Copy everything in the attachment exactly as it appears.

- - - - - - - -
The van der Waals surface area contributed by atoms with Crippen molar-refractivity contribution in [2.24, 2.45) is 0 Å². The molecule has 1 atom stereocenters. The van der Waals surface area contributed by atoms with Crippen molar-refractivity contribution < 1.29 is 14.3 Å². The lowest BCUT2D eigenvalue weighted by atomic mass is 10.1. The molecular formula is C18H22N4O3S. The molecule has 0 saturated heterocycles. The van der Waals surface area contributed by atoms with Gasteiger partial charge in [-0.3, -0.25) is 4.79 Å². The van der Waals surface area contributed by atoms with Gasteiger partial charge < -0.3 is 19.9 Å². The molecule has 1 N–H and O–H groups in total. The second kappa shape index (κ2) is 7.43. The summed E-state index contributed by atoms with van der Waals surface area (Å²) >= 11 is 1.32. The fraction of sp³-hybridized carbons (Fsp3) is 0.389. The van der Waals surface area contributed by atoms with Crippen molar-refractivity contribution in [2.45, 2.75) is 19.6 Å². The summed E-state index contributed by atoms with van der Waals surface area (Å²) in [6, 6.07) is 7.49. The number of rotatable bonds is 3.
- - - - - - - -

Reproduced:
The van der Waals surface area contributed by atoms with Crippen molar-refractivity contribution in [2.24, 2.45) is 0 Å². The molecule has 1 atom stereocenters. The van der Waals surface area contributed by atoms with Crippen molar-refractivity contribution < 1.29 is 14.3 Å². The lowest BCUT2D eigenvalue weighted by atomic mass is 10.1. The molecular formula is C18H22N4O3S. The molecule has 0 saturated heterocycles. The van der Waals surface area contributed by atoms with Gasteiger partial charge in [-0.3, -0.25) is 4.79 Å². The van der Waals surface area contributed by atoms with Gasteiger partial charge < -0.3 is 19.9 Å². The molecule has 1 N–H and O–H groups in total. The second kappa shape index (κ2) is 7.43. The summed E-state index contributed by atoms with van der Waals surface area (Å²) >= 11 is 1.32. The fraction of sp³-hybridized carbons (Fsp3) is 0.389. The van der Waals surface area contributed by atoms with Crippen molar-refractivity contribution in [2.45, 2.75) is 19.6 Å². The summed E-state index contributed by atoms with van der Waals surface area (Å²) in [6, 6.07) is 7.49. The number of rotatable bonds is 3.